Clinical placements

A clinical placement with BPAS made me reflect on my feelings about abortion

Spending a day at a British Pregnancy Advisory Service clinic helped nursing student Becky Martinez gain perspective on her role in supporting patients, recognise women’s right to decide, and realise the need to set aside her own reservations about it

Spending a day at a British Pregnancy Advisory Service clinic helped nursing student Becky Martinez gain perspective on her role in supporting patients, recognise women’s right to decide, and realise the need to set aside her own reservations about it

Abortion_Clinic-SPL
Picture: Science Photo Library

During a clinical placement at a sexual health and contraception clinic, my mentor suggested I spend a day at a British Pregnancy Advisory Service (BPAS) clinic, where abortions are carried out.

I have strong feelings about abortion, so was initially reluctant to do it. But after thinking about it I realised that as a nurse I would need to support patients in making decisions about their care, including terminating a pregnancy, and it was important to be able put my own feelings to one side.

I wanted to ensure I could support patients objectively, even if I disagreed with their choices, so arranged a visit to BPAS.

When I arrived at the clinic I felt apprehensive. I sat in during initial consultations and then followed patients through their assessment, procedure, recovery and discharge.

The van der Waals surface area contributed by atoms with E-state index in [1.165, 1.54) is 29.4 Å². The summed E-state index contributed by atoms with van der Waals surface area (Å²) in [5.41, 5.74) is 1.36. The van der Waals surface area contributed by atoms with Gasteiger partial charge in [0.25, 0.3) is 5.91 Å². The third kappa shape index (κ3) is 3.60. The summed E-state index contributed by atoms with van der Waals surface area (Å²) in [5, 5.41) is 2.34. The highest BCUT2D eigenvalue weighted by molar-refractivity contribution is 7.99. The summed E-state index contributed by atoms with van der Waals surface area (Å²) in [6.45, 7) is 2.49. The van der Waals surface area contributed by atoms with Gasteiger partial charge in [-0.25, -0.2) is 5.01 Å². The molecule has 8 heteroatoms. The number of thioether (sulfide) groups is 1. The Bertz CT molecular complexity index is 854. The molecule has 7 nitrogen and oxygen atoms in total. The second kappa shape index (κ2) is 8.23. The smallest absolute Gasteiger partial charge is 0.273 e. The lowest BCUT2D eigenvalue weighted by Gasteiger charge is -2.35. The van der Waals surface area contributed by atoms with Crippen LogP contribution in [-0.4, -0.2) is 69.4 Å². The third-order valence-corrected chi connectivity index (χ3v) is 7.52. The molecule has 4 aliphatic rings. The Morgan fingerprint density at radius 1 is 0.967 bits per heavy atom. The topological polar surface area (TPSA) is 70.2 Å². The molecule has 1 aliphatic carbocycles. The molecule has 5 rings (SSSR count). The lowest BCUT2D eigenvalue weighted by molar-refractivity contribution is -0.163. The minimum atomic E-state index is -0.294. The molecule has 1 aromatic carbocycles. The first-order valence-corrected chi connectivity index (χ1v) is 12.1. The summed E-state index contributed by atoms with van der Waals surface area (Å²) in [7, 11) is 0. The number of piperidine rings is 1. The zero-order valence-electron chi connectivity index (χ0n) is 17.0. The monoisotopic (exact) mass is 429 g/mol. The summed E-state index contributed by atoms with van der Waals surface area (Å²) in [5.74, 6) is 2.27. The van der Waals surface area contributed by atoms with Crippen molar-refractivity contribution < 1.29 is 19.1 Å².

Most difficult

The fundamental differences between my beliefs about the status of the foetus and those of the nurses and patients quickly became apparent. Whereas for me life begins at conception and immediately carries an inherent value, for others the embryo or foetus is simply a collection of cells. This view was reinforced by the use of medical terms such as ‘products of conception’.

The part I found most difficult was late terminations. This particular clinic only carried out terminations up to 14 weeks, but offered consultations for women up to the legal limit of 23 weeks and six days. I was particularly horrified to read about the practice of feticide, where an injection is given to stop the baby from being delivered alive.

As I sat and listened to the patients’ stories, I was struck by how lightly some of them took the situation, almost as if they were having a tooth out. I found it much easier to feel empathy for the women who were distressed and conflicted by their decision.

Guilty feelings

On reflection, I realise that part of me felt these women should feel guilty about what they were doing, but I then felt guilty about my own judgements.

I tried to imagine a world where abortion was not an option, and how the lack of choice would disempower women. Although I still feel uncomfortable about many aspects of abortion, I have accepted the necessity for it.

Although I can’t say I enjoyed the experience, it did enable me to reflect on my own beliefs and challenge my strong feelings.

I now feel confident that I would be able to set aside my own feelings and recognise that what is best for a patient may not be what would be right for me. While I may not like abortion, I would like it even less if women were denied the right to choose.


Becky Martinez is a second-year nursing student at the University of Brighton 

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